Friday, May 28, 2010

Cordwainer Smith - Don D'Ammassa

From his Encyclopedia of Science Fiction :

"Cordwainer Smith was the pseudonym of Paul Linebarger, a specialist in political science who spent extensive time in Asia and who wrote three mainstream novels under other pen names. Al-though his first science fiction story appeared in 1928, he would not return to that form until the appearance of “SCANNERS LIVE IN VAIN” (1948),
the first of his stories of the Instrumentality, a complex future history in which star travel is dangerous because of the existence of discorporate and malevolent intelligences. Space travel is achieved in safety only after humans learn to enhance the intelligence of certain lower animals and develop their own psi powers. Smith began to develop the concept in more detail with a series of short stories during the 1950s, including excellent tales like “THE GAME OF RAT AND DRAGON” (1955).
Smith hit his stride as a short story writer during the 1960s, producing one classic tale after an-other, most of them set in the Instrumentality universe. The Instrumentality begins as a rigid dictatorship. The uplifted animals are virtually slaves, and the repressive rulers tighten their grip by discovering and monopolizing the secret of immortality. Opposed to the rule of the Instrumentality are the Underpeople, an amorphous rebel group consisting of humans and uplifted animals. Smith never directly resolves this conflict, although some of his stories appear to be set in a distant future in which the inequities of the Instrumentality have been largely overcome. Stories like “The Lady Who Sailed the Soul” (1960), “A Planet Named Shayol” (1961), “The Ballad of Lost C’Mell” (1962), and “The Dead Lady of Clown Town” (1964) expanded and embellished Smith’s universe while telling distinct and often emotionally moving stories. His first collection, You Will Never Be the Same (1963), mixed Instrumentality stories with others not in the series.
The Planet Buyer (1964) was the first Instrumentality novel. The protagonist has literally purchased the Earth, but when he sets out to visit his new property, he discovers that various people would much prefer it if he failed to arrive. It was meant to be published jointly with the collection, The Underpeople (1968). Eventually they did appear in one volume as Norstrilia (1975). Several other collections followed including Space Lords (1965), Under Old Earth and Other Explorations (1970), and Stardreamer (1971), which in combination reprinted virtually all of Smith’s short fiction. Virtually the same contents were later recombined as The Best of Cordwainer Smith (1975, also published as The Rediscovery of Man) and The Instrumentality of Mankind (1979). A subset of stories set in the latter days of the Instrumentality formed the quasi-novel, Quest of Three Worlds (1966). An even more comprehensive omnibus volume, also titled The Rediscovery of Man, appeared in 1993.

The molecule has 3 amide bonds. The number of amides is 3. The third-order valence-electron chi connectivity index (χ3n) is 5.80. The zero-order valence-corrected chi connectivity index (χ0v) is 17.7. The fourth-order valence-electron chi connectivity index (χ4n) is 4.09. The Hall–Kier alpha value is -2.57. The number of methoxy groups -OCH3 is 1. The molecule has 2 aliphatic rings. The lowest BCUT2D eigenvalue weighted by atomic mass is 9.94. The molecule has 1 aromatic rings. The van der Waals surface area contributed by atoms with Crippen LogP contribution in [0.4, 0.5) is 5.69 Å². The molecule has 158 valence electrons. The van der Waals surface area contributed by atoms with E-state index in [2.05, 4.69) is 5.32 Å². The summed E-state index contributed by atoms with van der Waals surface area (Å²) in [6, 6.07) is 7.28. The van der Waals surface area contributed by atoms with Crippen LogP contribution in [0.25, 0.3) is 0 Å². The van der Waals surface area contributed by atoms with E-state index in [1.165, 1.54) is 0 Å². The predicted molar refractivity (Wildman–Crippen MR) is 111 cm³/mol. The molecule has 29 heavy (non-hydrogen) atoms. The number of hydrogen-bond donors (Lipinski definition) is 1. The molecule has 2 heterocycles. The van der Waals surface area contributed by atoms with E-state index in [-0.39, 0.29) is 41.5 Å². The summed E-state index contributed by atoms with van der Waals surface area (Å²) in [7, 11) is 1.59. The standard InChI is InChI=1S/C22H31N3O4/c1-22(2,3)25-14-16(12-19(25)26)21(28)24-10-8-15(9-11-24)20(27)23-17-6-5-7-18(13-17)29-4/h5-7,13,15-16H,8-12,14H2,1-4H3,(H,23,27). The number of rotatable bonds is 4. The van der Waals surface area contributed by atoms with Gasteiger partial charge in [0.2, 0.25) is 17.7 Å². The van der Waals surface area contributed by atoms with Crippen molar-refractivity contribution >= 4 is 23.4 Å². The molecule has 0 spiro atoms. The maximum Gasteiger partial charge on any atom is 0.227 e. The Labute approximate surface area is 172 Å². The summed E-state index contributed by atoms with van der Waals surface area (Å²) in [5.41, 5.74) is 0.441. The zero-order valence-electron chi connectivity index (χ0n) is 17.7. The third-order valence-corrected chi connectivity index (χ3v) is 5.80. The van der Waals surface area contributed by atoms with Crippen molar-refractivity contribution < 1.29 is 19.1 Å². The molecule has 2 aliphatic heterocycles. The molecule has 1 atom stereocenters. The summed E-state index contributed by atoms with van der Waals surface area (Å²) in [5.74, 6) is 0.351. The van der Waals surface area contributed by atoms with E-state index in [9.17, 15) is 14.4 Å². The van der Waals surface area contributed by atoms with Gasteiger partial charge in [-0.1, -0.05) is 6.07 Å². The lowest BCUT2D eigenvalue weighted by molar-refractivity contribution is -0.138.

The proliferation of titles disguises the fact that Smith’s actual output was quite small, which makes his high stature among genre writers even more impressive. He had a distinct narrative style that often makes the reader accept a situation that might otherwise seem ludicrous, like a love affair between a human and a semi-intelligent cat. Many of his characters seem to have stepped out of a legend, although without losing their human qualities. Images from genuine legends, like the Trojan Horse, occur periodically in his work. Although there is an element of satire in most of the stories, it is subtle and never approaches parody. We always care about what is happening because he makes even the most bizarre situations seem real. Smith was one of a handful of writers whose literary sensibilities dramatically transformed science fiction during the 1960s, and the fact that he is rarely imitated is an indication of the uniqueness of his talent and not of a lack of influence on his fellow writers."

4.5 out of 5

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